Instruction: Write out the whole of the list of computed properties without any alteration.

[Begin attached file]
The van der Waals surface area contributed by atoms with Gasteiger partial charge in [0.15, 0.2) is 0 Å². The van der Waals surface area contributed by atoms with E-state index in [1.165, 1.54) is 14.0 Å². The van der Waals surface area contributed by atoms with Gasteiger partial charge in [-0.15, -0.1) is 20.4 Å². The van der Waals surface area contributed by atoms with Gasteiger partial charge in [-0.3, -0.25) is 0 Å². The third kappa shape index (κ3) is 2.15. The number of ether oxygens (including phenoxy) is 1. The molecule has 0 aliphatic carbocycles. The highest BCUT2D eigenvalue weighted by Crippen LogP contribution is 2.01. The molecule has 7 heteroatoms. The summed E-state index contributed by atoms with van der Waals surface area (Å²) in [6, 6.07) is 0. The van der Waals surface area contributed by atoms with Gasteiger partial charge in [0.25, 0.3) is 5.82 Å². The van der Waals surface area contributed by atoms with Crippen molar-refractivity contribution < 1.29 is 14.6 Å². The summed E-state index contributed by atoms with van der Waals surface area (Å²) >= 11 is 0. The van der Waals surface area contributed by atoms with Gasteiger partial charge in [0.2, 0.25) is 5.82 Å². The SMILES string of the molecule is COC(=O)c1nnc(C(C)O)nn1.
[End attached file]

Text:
The van der Waals surface area contributed by atoms with Gasteiger partial charge in [0.15, 0.2) is 0 Å². The van der Waals surface area contributed by atoms with E-state index in [1.165, 1.54) is 14.0 Å². The van der Waals surface area contributed by atoms with Gasteiger partial charge in [-0.15, -0.1) is 20.4 Å². The van der Waals surface area contributed by atoms with Gasteiger partial charge in [-0.3, -0.25) is 0 Å². The third kappa shape index (κ3) is 2.15. The number of ether oxygens (including phenoxy) is 1. The molecule has 0 aliphatic carbocycles. The highest BCUT2D eigenvalue weighted by Crippen LogP contribution is 2.01. The molecule has 7 heteroatoms. The summed E-state index contributed by atoms with van der Waals surface area (Å²) in [6, 6.07) is 0. The van der Waals surface area contributed by atoms with Gasteiger partial charge in [0.25, 0.3) is 5.82 Å². The van der Waals surface area contributed by atoms with Crippen molar-refractivity contribution < 1.29 is 14.6 Å². The summed E-state index contributed by atoms with van der Waals surface area (Å²) >= 11 is 0. The van der Waals surface area contributed by atoms with Gasteiger partial charge in [0.2, 0.25) is 5.82 Å². The SMILES string of the molecule is COC(=O)c1nnc(C(C)O)nn1.